Then there was the incredibly exciting Over Europe tour the following summer where All My Love was a welcome addition to the set list – a final approval of it being one of the pivotal tracks on the album. I vividly remember being at the side of the stage at the Frankfurt Festhalle a few feet from Robert as he sang this emotional song with such passion.

‘’Expectations fulfilled – credibility intact’’ was how I described the album in my review in TBL issue 3.

As far as I was concerned it was job done. In Through The Out Door had in fact not been the hardest way to get back in after all…

America beckoned …

I’d spoken to John Bonham a few times during the Over Europe tour – and on our last night in Munich as we all revelled in a night club, John wrote down his phone number and told me to call him when we got back in the UK (That piece of paper written on a German hotel note pad page with his name and number on remains one of my most treasured possessions). I remember vividly him giving us an affectionate big bear hug as we left the club that night.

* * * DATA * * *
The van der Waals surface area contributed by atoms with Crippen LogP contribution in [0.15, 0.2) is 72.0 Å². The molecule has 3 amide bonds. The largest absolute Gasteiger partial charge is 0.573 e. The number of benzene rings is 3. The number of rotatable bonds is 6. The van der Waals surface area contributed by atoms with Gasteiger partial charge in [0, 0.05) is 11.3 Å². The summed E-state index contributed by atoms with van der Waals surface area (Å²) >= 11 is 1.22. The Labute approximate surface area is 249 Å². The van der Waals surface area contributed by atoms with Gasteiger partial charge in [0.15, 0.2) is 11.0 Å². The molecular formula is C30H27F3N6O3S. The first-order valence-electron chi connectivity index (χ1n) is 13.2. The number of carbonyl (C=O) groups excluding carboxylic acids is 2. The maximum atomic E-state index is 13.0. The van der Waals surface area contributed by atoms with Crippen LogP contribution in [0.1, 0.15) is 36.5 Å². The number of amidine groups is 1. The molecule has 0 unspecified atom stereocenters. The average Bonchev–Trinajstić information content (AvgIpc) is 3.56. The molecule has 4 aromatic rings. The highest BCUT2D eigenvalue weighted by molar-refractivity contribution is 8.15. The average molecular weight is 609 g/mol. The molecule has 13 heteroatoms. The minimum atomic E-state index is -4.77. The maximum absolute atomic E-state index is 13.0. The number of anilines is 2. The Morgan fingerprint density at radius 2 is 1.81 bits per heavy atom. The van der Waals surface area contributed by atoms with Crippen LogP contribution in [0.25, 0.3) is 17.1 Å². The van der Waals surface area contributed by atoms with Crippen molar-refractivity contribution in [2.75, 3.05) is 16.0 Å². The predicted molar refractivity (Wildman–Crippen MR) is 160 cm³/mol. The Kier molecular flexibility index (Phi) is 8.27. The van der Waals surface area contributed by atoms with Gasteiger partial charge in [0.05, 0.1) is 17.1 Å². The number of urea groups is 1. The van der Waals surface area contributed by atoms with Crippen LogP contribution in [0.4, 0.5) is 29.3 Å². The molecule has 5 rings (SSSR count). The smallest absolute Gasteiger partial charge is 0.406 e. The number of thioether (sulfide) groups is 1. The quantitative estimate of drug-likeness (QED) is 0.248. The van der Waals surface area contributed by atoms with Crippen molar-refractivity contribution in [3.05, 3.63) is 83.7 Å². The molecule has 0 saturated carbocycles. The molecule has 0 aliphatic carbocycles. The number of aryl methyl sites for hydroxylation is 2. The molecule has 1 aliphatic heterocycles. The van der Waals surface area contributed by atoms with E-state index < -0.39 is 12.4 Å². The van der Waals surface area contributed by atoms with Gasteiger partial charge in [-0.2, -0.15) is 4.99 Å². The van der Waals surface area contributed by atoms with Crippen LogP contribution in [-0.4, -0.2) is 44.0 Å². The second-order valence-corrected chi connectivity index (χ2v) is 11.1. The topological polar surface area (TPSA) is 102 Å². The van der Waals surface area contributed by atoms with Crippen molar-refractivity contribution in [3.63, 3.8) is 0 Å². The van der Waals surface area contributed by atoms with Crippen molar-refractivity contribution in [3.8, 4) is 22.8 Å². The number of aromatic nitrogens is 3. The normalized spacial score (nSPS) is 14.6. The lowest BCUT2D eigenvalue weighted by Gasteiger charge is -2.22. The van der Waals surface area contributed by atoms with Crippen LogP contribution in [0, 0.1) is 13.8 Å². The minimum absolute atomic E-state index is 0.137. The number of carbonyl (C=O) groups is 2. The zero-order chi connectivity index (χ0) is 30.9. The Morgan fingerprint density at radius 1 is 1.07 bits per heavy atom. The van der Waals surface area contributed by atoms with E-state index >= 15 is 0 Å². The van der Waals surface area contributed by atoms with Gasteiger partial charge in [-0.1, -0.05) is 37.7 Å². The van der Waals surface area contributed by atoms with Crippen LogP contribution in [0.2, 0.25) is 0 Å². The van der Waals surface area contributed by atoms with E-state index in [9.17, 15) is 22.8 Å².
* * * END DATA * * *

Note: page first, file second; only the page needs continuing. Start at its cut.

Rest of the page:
On Thursday July 24, I phoned him at Cutnall Green. We had a long conversation. John was very happy with the way the Europe tour had gone and was now looking forward to a holiday. He told me there was a group meeting due the next day to discuss what was to happen next. He said to call during August for more news. During that second call in late August, John strongly hinted they would be returning to America in the autumn.